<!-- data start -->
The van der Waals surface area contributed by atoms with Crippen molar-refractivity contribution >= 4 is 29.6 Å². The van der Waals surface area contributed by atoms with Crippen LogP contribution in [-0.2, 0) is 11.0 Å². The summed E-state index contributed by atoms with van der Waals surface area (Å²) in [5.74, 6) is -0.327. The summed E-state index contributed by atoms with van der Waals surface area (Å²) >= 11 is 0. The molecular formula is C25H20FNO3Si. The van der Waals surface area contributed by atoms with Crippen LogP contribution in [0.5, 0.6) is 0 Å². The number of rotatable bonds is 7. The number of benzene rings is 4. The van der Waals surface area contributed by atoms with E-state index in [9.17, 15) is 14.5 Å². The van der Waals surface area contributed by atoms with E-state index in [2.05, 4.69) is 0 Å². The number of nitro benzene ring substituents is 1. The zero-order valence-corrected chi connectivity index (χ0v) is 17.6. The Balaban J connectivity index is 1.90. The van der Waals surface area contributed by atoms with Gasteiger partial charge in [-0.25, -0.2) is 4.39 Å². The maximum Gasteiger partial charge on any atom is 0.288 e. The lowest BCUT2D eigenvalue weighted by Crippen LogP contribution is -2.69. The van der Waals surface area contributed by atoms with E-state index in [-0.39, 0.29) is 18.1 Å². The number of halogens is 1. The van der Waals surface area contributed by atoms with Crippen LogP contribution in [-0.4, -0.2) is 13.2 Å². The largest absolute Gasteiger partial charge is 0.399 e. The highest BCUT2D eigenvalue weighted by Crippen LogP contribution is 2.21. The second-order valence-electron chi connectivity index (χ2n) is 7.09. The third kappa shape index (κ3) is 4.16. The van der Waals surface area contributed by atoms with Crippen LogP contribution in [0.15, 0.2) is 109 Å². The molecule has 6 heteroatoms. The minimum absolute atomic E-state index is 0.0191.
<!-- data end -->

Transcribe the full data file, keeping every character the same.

The van der Waals surface area contributed by atoms with Crippen molar-refractivity contribution >= 4 is 29.6 Å². The van der Waals surface area contributed by atoms with Crippen LogP contribution in [-0.2, 0) is 11.0 Å². The summed E-state index contributed by atoms with van der Waals surface area (Å²) in [5.74, 6) is -0.327. The summed E-state index contributed by atoms with van der Waals surface area (Å²) >= 11 is 0. The molecular formula is C25H20FNO3Si. The van der Waals surface area contributed by atoms with Crippen LogP contribution in [0.5, 0.6) is 0 Å². The number of rotatable bonds is 7. The number of benzene rings is 4. The van der Waals surface area contributed by atoms with E-state index in [9.17, 15) is 14.5 Å². The van der Waals surface area contributed by atoms with E-state index in [2.05, 4.69) is 0 Å². The number of nitro benzene ring substituents is 1. The zero-order valence-corrected chi connectivity index (χ0v) is 17.6. The Balaban J connectivity index is 1.90. The van der Waals surface area contributed by atoms with Gasteiger partial charge in [-0.25, -0.2) is 4.39 Å². The maximum Gasteiger partial charge on any atom is 0.288 e. The lowest BCUT2D eigenvalue weighted by Crippen LogP contribution is -2.69. The van der Waals surface area contributed by atoms with E-state index in [-0.39, 0.29) is 18.1 Å². The number of halogens is 1. The van der Waals surface area contributed by atoms with Crippen LogP contribution in [-0.4, -0.2) is 13.2 Å². The largest absolute Gasteiger partial charge is 0.399 e. The highest BCUT2D eigenvalue weighted by Crippen LogP contribution is 2.21. The second-order valence-electron chi connectivity index (χ2n) is 7.09. The third kappa shape index (κ3) is 4.16. The van der Waals surface area contributed by atoms with Crippen LogP contribution in [0.15, 0.2) is 109 Å². The molecule has 6 heteroatoms. The minimum absolute atomic E-state index is 0.0191.